Researchers discover mushrooms can provide as much vitamin D as supplements
Researchers from Boston University School of Medicine (BUSM) have discovered that eating mushrooms containing Vitamin D2 can be as effective at increasing and maintaining vitamin D levels (25–hydroxyvitamin D) as taking supplemental vitamin D2 or vitamin D3. These findings will be presented at the American Society for Biochemistry and Microbiology annual meeting in Boston on April 22 and also concurrently appear in Dermato-Endocrinology on line open access.
Vitamin D is crucial for good bone health and muscle strength; adequate amounts help the body maintain bone density reducing the risk of fracture, osteomalacia, osteoarthritis and osteoporosis. The nutrient also plays an integral role in modulating the immune system to help fight infections like the flu and reduces the risk of many common diseases including cancer, cardiovascular disease, depression and diabetes.
The study to be presented consisted of 30 healthy adults who were randomized to take capsules containing 2000 International Units (IU) of vitamin D2, 2000 IU of vitamin D3 or 2000 IU of mushroom powder containing vitamin D2 once a day for 12 weeks during the winter. Baseline serum 25–hydroxyvitamin D [25(OH)D], a measure to determine a person's vitamin D status, were not significantly different among the groups. The serum 25(OH)D levels among the three groups gradually increased and plateaued at seven weeks and were maintained for the following five weeks. After 12 weeks of the vitamin D supplements, serum 25(OH)D levels were not statistically significantly different than those who ingested 2000 IU of vitamin D2 in mushroom powder.
"These results provide evidence that ingesting mushrooms which have been exposed to ultraviolet light and contain vitamin D2, are a good source of vitamin D that can improve the vitamin D status of healthy adults. Furthermore we found ingesting mushrooms containing vitamin D2 was as effective in raising and maintaining a healthy adult's vitamin D status as ingesting a supplement that contained either vitamin D2 or vitamin D3," said Michael F. Holick, PhD, MD, the principal investigator of the abstract. The study is available on line concurrently in the journal Dermato-Endocrinology. "These results confirm other studies that have demonstrated that ingesting vitamin D2 either from fortified orange juice, a supplement or a pharmaceutical formulation were all capable of increasing total circulating 25(OH) D concentrations for at least 3 months, and up to 6 years," added Holick, the senior author of the study.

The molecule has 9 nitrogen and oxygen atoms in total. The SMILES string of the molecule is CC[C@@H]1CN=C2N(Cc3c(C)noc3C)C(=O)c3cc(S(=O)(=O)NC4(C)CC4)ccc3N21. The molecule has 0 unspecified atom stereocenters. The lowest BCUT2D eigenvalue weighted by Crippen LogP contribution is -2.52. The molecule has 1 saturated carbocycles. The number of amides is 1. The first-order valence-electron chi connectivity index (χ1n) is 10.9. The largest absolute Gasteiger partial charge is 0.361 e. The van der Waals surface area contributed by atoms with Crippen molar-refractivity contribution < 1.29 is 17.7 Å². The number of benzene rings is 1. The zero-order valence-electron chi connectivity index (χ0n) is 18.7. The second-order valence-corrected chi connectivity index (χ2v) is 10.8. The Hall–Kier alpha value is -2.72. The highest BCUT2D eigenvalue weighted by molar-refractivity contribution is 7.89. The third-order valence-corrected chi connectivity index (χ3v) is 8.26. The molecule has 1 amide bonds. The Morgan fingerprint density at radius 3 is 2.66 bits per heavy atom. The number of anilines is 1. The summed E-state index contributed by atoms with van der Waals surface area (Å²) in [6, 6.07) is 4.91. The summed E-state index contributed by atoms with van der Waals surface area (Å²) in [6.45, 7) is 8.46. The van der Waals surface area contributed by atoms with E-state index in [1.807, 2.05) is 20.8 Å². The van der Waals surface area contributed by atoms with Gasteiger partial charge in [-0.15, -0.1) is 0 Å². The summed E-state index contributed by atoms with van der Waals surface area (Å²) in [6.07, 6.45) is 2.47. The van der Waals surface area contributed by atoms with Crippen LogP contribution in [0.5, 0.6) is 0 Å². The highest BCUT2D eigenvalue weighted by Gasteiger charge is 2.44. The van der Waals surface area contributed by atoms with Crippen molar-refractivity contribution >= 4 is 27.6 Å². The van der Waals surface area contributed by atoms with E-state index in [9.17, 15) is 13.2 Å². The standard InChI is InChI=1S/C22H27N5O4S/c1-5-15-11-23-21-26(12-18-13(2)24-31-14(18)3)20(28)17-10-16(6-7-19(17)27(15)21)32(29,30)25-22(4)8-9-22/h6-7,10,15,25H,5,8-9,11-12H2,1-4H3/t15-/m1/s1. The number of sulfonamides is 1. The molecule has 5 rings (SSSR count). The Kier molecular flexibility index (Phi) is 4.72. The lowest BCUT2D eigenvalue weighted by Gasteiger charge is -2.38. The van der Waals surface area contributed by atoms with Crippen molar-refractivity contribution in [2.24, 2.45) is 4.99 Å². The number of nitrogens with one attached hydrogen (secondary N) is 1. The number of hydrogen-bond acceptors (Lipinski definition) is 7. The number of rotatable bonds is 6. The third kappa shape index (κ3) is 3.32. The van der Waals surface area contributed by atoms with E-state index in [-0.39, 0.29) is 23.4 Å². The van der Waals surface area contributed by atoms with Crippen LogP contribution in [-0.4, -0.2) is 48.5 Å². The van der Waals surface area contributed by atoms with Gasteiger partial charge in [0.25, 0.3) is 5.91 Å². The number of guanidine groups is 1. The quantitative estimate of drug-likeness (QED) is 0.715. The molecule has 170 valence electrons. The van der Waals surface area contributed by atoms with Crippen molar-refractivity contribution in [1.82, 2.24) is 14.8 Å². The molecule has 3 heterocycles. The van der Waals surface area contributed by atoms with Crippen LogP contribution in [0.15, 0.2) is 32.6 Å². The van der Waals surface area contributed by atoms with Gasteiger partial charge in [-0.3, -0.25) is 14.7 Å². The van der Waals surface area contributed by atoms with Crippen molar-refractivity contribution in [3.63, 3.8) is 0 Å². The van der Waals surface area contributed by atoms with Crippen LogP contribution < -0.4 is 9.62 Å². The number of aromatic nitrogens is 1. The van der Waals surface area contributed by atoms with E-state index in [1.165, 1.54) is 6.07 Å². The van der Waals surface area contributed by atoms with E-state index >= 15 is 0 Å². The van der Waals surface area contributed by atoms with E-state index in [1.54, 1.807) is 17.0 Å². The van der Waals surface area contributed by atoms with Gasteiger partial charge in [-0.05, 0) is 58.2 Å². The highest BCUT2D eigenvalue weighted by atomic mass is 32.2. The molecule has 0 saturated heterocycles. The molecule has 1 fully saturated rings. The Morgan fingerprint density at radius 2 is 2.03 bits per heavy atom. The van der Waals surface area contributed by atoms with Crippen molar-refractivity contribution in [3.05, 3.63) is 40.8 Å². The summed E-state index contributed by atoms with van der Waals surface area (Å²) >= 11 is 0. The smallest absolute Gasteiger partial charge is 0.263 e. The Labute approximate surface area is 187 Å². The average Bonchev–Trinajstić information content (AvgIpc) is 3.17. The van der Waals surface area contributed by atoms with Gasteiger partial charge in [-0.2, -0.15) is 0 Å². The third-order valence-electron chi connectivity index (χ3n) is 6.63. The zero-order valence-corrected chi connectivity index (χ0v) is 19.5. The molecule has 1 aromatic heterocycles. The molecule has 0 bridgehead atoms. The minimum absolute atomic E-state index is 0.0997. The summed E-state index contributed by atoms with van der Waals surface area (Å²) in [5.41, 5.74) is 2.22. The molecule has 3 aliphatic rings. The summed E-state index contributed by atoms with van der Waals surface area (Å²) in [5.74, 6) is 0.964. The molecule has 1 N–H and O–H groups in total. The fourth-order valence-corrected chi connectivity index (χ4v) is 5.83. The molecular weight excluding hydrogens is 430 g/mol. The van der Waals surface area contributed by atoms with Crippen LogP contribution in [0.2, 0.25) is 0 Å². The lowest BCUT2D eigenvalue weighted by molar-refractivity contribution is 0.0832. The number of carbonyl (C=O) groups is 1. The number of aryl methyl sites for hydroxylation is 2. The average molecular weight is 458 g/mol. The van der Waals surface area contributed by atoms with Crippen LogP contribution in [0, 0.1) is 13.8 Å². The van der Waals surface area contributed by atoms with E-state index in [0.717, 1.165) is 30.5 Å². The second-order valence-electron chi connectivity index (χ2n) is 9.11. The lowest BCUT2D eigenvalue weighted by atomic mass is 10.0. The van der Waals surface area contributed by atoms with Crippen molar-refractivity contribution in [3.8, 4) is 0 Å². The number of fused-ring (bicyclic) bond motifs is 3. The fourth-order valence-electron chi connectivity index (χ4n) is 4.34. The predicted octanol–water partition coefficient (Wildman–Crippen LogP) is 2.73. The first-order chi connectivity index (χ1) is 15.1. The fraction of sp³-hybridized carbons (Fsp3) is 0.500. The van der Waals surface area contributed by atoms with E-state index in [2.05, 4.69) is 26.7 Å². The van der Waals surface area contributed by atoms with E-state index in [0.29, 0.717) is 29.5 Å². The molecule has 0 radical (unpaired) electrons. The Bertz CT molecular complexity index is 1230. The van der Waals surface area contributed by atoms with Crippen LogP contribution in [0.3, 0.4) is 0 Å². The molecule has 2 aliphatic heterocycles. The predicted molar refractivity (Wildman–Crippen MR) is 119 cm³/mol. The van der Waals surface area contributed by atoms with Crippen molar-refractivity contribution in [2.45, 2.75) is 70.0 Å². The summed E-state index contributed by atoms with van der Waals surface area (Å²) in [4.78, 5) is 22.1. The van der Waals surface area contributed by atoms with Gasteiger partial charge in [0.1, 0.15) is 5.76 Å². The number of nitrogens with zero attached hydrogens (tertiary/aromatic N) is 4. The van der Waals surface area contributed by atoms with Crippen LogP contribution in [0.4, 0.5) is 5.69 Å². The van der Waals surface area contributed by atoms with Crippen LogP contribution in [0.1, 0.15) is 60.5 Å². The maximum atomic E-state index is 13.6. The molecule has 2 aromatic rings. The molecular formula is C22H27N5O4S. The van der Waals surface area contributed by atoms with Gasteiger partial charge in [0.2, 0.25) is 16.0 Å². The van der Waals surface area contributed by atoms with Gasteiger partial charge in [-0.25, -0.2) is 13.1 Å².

According to Holick and his coauthors ingesting mushrooms containing vitamin D2 can be an effective strategy to enhance a persons' vitamin D status. "The observation that some mushrooms when exposed to UVB light also produce vitamin D3 and vitamin D4 can also provide the consumer with at least two additional vitamin Ds," he added.
In a second poster presentation, the researchers were able to determine how mushrooms make vitamin D2 and found that the process is similar to what occurs in human skin after sun exposure. They were also able to show that mushrooms not only produce vitamin D2, but can produce vitamin D3 and vitamin D4.
"Although it has been previously reported that mushrooms have the ability to produce both vitamin D2 and vitamin D4, through our own research we were able to detect several types of vitamin Ds and provitamin Ds in mushroom samples including vitamin D3 which is also made in human skin," added Holick.
According to the researchers these abstracts as well as the on line published study demonstrate that mushrooms are another good natural food source for vitamin D that can easily be found in ones' local grocery store.